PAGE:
To prove (3), measure ø from the horizontal tangent at the vertex. Then dT = wds sin p; Tdo = Rds + wds cos 0 ; and (by the condition given) R cos o Thus T = wp sec 0 (1 + cos* o), and

dp

tan o cos 20 (1 + cos2 p)-1. do

ds Integrating, we have pa = 2a cos 0 (1 + cos2 p)- $ ;

do consequently T = 2wa (1 + cos2 v)-1, and To = 72. wa. A second integration gives 8 = a sin q (1 + cos2o) -1.

pol

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II. Solution by the PROPOSER. The equations for the first are - kg cos o 0,

- R-kg sin o, ds

ds ♡ being the angle which the tangent at a point P makes with the vertical, or at the corresponding point p of the catenary with the horizon; also 3, the arc VCP, = a sec? o, whence dT

= kg. 2a sec o tan d, or T = kg. 2a seco,

Fig. 1. no constant being wanted, since T = kg.2a at the cusp C, where 0 = 0, or T cos 2kga, that is, the resolved vertical tension is constant.

do

2a seco Again, R = kg sin 0 + T

= kg ds

¢

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ку

= kg

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cosa o

1 φ

)

sin o

T = KgY,

sin

sin whence R sin p = kg, or the resolved vertical pressure per unit is the weight of a unit-length of the chain.

In general, if y be the height above some fixed horizontal line, we have dT dy

к = 0, ds ds no constant being needed if we take the

Fig. 2. line properly; and T R+ kg cos o

kg

+ kg cos , ds

cos o
if the resolved vertical pressure per unit be kg; whence

dsin o cos , or T (1+ cos2p)* = C = nge,
Tdo 1 + cosa o

do

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c

or

do

ds
c sin o cos •

2c sin o
sin
(1 + cos2 )!!

(1 + cos? )!' (1 + cosa o)" and when p=0, y = $c 12, or the directrix is at a depth $c v2 below the vertex. The length of the axis is c(1-$v2),

pfe sino o do and the base = 2c

Jo (1 + cos? p) which is less than £nc and greater than inc. Of course its value is at once found from any table of elliptic functions; but the general form of the curve is obvious, being something like a cycloid with the ordinates measured from the axis reduced in a certain ratio.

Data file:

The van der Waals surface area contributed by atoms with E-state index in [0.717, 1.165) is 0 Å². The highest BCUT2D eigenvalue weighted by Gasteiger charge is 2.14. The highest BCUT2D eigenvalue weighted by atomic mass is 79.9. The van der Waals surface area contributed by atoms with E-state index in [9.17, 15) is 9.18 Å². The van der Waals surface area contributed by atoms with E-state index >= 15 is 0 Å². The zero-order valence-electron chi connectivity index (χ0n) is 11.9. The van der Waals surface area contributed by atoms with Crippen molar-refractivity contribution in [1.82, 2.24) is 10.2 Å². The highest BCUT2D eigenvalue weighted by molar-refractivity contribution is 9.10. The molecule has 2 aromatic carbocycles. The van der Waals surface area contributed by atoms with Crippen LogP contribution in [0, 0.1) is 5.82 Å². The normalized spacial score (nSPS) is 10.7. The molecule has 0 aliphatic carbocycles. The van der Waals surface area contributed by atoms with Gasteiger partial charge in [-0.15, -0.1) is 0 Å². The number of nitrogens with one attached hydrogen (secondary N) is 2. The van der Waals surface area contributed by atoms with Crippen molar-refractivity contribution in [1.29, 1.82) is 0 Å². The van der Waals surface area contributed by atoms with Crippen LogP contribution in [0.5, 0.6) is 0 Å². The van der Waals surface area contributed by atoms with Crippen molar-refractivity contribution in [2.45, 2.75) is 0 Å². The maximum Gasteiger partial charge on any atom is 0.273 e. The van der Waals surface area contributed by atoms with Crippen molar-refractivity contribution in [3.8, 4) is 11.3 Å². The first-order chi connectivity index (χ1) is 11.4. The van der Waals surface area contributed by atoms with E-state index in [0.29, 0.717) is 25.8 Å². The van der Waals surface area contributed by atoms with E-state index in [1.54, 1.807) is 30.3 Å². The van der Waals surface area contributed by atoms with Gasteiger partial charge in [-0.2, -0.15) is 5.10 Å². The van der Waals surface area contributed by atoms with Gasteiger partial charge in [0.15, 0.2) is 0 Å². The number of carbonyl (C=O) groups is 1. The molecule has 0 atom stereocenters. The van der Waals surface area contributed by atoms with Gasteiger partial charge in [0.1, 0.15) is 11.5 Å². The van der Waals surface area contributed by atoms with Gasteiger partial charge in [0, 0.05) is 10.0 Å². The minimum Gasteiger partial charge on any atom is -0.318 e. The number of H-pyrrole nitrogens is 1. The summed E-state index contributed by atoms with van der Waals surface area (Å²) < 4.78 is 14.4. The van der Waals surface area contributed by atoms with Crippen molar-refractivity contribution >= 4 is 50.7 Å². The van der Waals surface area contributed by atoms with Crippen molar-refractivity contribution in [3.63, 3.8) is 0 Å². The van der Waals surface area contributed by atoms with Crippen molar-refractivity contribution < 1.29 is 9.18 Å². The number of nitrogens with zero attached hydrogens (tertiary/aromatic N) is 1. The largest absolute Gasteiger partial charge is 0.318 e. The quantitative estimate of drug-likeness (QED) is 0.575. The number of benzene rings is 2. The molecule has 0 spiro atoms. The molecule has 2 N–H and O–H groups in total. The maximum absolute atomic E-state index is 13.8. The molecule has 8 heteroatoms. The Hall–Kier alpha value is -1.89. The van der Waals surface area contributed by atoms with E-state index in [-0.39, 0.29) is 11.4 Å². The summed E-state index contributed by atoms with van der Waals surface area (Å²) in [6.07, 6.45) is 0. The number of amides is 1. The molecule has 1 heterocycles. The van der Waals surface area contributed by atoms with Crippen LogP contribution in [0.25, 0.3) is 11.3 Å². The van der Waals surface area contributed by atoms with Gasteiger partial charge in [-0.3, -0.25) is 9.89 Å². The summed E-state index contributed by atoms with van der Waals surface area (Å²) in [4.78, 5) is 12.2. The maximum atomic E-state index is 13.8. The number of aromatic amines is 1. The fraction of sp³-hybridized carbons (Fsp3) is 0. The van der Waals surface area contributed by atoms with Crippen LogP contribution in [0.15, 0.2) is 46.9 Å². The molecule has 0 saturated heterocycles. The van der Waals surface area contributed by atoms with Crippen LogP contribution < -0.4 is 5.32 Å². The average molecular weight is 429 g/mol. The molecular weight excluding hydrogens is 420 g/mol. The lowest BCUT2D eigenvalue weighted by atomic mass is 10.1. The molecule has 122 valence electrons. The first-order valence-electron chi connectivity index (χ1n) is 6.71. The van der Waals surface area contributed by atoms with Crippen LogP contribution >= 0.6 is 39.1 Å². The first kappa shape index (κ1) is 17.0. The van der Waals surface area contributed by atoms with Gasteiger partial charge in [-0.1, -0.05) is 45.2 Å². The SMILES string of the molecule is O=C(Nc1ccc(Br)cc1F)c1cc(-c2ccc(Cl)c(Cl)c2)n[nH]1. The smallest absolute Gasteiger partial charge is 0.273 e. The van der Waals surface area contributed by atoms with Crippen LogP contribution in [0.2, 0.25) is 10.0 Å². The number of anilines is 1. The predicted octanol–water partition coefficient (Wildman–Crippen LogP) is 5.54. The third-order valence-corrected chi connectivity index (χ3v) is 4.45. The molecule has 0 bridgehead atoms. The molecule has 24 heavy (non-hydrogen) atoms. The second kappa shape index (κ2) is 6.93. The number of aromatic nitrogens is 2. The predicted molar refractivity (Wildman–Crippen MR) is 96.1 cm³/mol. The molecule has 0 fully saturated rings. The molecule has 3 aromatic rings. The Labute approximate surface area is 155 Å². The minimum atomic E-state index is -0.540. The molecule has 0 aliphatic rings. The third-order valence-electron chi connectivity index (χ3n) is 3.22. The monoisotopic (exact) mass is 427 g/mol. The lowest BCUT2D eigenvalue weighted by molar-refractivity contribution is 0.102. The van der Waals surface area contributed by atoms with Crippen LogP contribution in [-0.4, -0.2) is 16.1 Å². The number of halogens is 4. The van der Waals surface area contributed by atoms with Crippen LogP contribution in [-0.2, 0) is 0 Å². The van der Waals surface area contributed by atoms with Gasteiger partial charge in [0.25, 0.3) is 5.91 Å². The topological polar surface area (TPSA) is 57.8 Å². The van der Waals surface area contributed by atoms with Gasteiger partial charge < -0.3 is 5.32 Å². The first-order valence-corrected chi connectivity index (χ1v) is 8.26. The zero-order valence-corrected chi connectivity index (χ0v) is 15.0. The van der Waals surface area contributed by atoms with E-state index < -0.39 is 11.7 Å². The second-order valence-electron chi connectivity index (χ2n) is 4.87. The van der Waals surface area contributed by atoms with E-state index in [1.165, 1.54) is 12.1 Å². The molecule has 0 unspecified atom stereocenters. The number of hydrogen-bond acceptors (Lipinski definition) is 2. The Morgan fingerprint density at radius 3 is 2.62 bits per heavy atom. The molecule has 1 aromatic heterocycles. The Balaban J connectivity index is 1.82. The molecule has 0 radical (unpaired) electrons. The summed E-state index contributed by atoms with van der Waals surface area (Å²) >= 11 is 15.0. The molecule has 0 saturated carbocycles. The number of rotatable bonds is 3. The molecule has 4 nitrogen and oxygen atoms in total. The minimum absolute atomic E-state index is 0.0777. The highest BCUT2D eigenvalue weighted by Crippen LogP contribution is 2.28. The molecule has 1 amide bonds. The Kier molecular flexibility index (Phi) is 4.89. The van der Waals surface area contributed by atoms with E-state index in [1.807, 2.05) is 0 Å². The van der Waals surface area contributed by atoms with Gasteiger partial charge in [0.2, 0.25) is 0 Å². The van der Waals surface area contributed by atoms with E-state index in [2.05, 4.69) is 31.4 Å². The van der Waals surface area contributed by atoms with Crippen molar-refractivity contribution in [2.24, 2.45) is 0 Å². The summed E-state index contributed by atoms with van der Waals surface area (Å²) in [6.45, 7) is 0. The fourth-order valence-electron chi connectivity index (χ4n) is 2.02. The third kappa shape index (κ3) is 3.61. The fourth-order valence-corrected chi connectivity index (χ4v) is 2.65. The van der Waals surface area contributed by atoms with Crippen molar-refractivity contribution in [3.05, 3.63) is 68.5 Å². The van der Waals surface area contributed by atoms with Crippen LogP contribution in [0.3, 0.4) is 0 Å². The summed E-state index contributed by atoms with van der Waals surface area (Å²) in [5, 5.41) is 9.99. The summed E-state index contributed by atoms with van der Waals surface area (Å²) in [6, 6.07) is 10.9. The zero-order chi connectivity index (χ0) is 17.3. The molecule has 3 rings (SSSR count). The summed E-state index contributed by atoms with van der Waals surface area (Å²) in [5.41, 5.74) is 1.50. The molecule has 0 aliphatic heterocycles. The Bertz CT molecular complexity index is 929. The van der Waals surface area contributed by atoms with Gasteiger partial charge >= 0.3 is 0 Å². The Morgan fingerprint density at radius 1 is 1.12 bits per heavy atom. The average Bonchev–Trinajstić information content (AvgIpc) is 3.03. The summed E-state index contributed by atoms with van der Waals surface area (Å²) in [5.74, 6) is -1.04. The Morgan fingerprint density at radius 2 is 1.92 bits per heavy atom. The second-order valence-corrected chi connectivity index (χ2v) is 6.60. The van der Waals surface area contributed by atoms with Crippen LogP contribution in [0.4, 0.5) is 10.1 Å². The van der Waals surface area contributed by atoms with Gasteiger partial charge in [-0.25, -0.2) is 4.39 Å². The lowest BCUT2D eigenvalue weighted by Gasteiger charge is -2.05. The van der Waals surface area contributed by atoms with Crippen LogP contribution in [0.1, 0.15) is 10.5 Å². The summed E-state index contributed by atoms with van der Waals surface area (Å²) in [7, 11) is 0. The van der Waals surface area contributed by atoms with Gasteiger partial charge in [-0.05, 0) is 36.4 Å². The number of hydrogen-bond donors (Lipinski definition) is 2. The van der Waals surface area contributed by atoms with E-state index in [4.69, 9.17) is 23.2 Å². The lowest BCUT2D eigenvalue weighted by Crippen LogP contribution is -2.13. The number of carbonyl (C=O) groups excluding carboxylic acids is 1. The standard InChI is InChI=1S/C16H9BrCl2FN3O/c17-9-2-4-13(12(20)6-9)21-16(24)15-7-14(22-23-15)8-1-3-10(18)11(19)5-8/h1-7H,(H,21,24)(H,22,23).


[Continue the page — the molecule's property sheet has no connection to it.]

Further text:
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139. Nore on PROFESSOR Monck's SOLUTION OF QUESTION 5502. (See

pp. 58, 59 of this Volume). By W. S. B. WOOLHOUSE, F.R.A.S.

It may not be out of place here to briefly indicate the source of defect in Professor MONCK's solution. After Professor MONCK has assumed one end, say 5, of the third chord to fall between 1 and 2, I would observe that, as the total positions of 5 must range over the circumference of the circle equally with the other points, it becomes then imperative to consider 1, 5, 2, 3, 4 as five random points in the circumference taken in order; so that, in assigning different positions to the other end, 6, of the third chord, the proper reasoning will be to regard as equal the separate chances that it will lie between 1 and 5, 5 and 2, 2 and 3, 3 and 4, and 4 and i. This mode of procedure admits a free and equal range to the several points, and leads directly to the true results.

5572. (By ELIZABETH BLACKWOOD.)—The centre of a given circle is 0, and P and Q are two random points within the circle; find the chance that the triangle POQ is less than a given area.

y, p =

I. Solution by E. B. Seitz. Let OP = x, OQ

radius, a = side of square equivalent to

2a? given area, ZPOQ = 0, sin-1

= 0,

P1. Then it is required to find the chance that xy sin 0 < 2a”. This will be

2a? 80 when x < = x1, for all admissible values of 0 and y. When x > x1,

sin-1 (2)

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=

the favourable cases occur from y=0 to y=r for all values of 0 from 0 to Ø, and for the supplementary values ; and from y=0 to y

2a2

- 91, for all values of e from o to žr, and for the supplementary values. Hence the required chance is

X sin 0

2 p=

7374

..

27x dx de y dy

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II. Solution by the PROPOSER. The chance will be the same if we restrict Pand Q to the first quadrant. Let OP = x, OQ = y, POQ = 0, r = - radius of circle, and a2 given

area.

Employing the notation and principles of Mr. McColi's Calculus of

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Equivalent Statements (with which I have recently become acquainted), the required chance is

AQ () ao a (92) = A ( (xa) ao a(v2), in which A = 41.001.0 X 7.0, and Q = p'(}xy sin 0 — ~~) = 42, The denominator of the above fraction is

d (x2) dd (y) so that the required chance = AQ .7 « dx [ s ydy.

Now AQ = 42.1.00.0 21.0, and Y24.11 Yz, a + y),B,

*81

"Y1